"Look," said the man in Missouri, getting annoyed, "I have a cow to milk here, sheep to tend to, and a field to plow. I don't have time for this."

"A cow? Sheep?" Tut was confused. "Who is this? Isn't this Winnie the Pooh? I need to speak to Pooh, please."

The man in Missouri sighed. Not again. "Pooh's number is 2886. You dialed 2887."

Just then, Tut's cellphone went dead. He was out of time. So he poured the honey over himself and locked himself in his tomb.

The end.

A story note: Bee-keeping and honey-making took place in Ancient Egypt. Claims have been made that it was used in the mummification process. Interested in learning more? Read: Ancient Egypt: Bee-Keeping.

Did You Know?

Rory's Story Cubes was originally a creativity-enhancing tool for businesses, not a game for kids.

Rory’s Story Cubes became really popular when parents brought the game home from work and their kids started playing.

Roll Rory's Story Cubes: Round 2

Rory's Story Cubes rolled
Rory's Story Cubes rolled

Story Time Again

from this roll of the cubes...

Storyteller #1:

Once upon a time, I (get it, eye?) saw a shooting star. Or it might have been a comet, I'm not sure. But it made me smile, as I sat there next to the campfire, looking at the night sky. The firelight created creepy shadows, which made me think that something scary was sneaking up from behind me. I looked around, but there was nothing and no one there.

Suddenly, a bee flew up out of nowhere and buzzed around my head and in my ears, startling me. A bee buzzing around at night? That was very strange.

I swatted at the bee, but it wouldn't leave, so I ran to my car, jumped in, and slammed and locked the door.

Then a bright light shone down on my car from above. I looked up and saw a flying saucer hovering over my vehicle and an alien looking out the window at me. I knew it would have been a better idea to stay with the bee.

The end.

Storyteller #2:

Once upon a time, I looked into a beautiful woman's eye (she had only one, in the middle of her forehead) and I saw a shooting star. She smiled at me, and I nearly fainted. My heart was burning with desire.

Then I kissed her, and she suddenly turned from a petite, pretty lady into a big, hairy monster. Even the bee in the nearby flower I was going to pick for her was afraid and flew away. Oh, what to do? I wanted my beautiful lady back.

Then it came to me; I held the key! I alone could turn her back to a one-eyed lady by kissing her again. So I kissed her hairy monster lips and ... oila! Oh ... but then the monster that was once my true love turned into an alien.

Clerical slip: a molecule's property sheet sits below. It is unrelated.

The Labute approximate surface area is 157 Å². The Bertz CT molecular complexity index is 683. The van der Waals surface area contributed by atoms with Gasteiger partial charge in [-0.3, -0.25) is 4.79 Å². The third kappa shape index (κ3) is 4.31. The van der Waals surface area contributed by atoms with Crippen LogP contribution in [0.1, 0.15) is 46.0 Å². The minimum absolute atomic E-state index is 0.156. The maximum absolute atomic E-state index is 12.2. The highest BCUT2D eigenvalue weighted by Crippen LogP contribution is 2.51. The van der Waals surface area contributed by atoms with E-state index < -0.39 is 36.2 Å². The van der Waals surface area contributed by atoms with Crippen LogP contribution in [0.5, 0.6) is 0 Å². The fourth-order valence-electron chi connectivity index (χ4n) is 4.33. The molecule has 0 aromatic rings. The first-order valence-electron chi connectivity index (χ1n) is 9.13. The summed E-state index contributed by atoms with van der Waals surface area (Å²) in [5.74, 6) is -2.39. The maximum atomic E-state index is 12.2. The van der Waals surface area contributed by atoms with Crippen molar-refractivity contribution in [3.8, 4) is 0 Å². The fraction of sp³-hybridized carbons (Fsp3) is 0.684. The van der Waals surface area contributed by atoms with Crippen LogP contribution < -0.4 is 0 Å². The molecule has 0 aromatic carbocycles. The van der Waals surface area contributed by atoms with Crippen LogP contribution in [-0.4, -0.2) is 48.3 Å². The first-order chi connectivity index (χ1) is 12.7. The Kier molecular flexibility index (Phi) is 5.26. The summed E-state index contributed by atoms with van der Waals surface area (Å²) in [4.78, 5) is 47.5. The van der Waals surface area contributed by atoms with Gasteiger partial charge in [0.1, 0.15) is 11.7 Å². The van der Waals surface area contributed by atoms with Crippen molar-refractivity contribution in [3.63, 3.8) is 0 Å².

Bright idea that was.

The end.

Roll Rory's Story Cubes: Round 3 - Rollin' the dice....

Rory's Story Cubes
Rory's Story Cubes

Okay, for this round, storyteller 1 and 2 will take turns, cube by cube. Storyteller 1 will begin the story with the first cube (or you can have someone choose a cube from the roll, even with their eyes closed), and then Storyteller 2 will continue the story with the second cube, then back to Storyteller 1, etc.

Let the Story Begin....

Storyteller #1: Once upon a time, a young couple from Kentucky flew to Paris for their honeymoon. This was the first time they'd been out of the South let alone out of the country.

Storyteller #2: On their first day in Paris, they walked all over the place. It was very hot, so when they saw a big fountain in the middle of the Government Square traffic circle, they spontaneously decided to wade around in it to cool off.

Storyteller #1: So they took off their socks and shoes, and rolled up their pants, and climbed into the fountain. The wife stepped up onto the edge of the fountain and walked around it like on a balance beam, leaving wet footprints behind.

Storyteller #2: The newlywed couple got a little carried away, splashing each other in the fountain, and the man accidentally splashed an old woman passing by. She got very angry and hit him with her cane, yelling all sorts of things in French, which the couple thankfully didn't understand.

Storyteller #1: The couple noticed that the old woman wasn't the only one who was annoyed with them, so they decided to get out of the fountain. Before they did, though, they saw a goldfish swimming around in it, which they thought was very odd.